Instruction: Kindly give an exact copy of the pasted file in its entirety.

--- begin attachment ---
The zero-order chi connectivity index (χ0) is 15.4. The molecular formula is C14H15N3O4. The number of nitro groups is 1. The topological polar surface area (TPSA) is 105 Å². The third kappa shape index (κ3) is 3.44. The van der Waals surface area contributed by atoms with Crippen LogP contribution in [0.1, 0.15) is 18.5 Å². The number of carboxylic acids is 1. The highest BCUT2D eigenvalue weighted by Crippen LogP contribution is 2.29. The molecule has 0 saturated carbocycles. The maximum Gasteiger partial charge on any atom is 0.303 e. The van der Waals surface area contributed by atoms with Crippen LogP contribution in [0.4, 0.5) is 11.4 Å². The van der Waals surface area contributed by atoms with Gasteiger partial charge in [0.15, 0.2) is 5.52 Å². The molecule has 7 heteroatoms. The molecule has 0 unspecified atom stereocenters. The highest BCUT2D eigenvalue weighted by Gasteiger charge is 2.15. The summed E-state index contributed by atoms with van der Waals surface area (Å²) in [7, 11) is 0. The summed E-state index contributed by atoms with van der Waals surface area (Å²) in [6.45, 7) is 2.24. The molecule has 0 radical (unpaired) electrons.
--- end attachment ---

The zero-order chi connectivity index (χ0) is 15.4. The molecular formula is C14H15N3O4. The number of nitro groups is 1. The topological polar surface area (TPSA) is 105 Å². The third kappa shape index (κ3) is 3.44. The van der Waals surface area contributed by atoms with Crippen LogP contribution in [0.1, 0.15) is 18.5 Å². The number of carboxylic acids is 1. The highest BCUT2D eigenvalue weighted by Crippen LogP contribution is 2.29. The molecule has 0 saturated carbocycles. The maximum Gasteiger partial charge on any atom is 0.303 e. The van der Waals surface area contributed by atoms with Crippen LogP contribution in [0.4, 0.5) is 11.4 Å². The van der Waals surface area contributed by atoms with Gasteiger partial charge in [0.15, 0.2) is 5.52 Å². The molecule has 7 heteroatoms. The molecule has 0 unspecified atom stereocenters. The highest BCUT2D eigenvalue weighted by Gasteiger charge is 2.15. The summed E-state index contributed by atoms with van der Waals surface area (Å²) in [7, 11) is 0. The summed E-state index contributed by atoms with van der Waals surface area (Å²) in [6.45, 7) is 2.24. The molecule has 0 radical (unpaired) electrons.